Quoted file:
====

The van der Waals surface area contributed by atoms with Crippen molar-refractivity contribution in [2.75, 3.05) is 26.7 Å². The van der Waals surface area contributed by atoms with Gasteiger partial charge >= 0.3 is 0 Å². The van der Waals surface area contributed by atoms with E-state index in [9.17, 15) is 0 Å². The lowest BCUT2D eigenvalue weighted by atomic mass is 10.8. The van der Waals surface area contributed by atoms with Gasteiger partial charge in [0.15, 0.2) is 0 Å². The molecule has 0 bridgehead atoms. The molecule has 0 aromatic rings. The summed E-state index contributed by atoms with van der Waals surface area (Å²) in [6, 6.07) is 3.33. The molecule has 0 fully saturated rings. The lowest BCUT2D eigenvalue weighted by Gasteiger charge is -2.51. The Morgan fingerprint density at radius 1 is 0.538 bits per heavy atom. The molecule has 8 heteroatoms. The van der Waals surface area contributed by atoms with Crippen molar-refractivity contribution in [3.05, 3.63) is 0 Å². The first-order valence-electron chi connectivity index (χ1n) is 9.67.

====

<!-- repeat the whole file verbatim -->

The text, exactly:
The van der Waals surface area contributed by atoms with Crippen molar-refractivity contribution in [2.75, 3.05) is 26.7 Å². The van der Waals surface area contributed by atoms with Gasteiger partial charge >= 0.3 is 0 Å². The van der Waals surface area contributed by atoms with E-state index in [9.17, 15) is 0 Å². The lowest BCUT2D eigenvalue weighted by atomic mass is 10.8. The van der Waals surface area contributed by atoms with Gasteiger partial charge in [0.15, 0.2) is 0 Å². The molecule has 0 bridgehead atoms. The molecule has 0 aromatic rings. The summed E-state index contributed by atoms with van der Waals surface area (Å²) in [6, 6.07) is 3.33. The molecule has 0 fully saturated rings. The lowest BCUT2D eigenvalue weighted by Gasteiger charge is -2.51. The Morgan fingerprint density at radius 1 is 0.538 bits per heavy atom. The molecule has 8 heteroatoms. The van der Waals surface area contributed by atoms with Crippen molar-refractivity contribution in [3.05, 3.63) is 0 Å². The first-order valence-electron chi connectivity index (χ1n) is 9.67.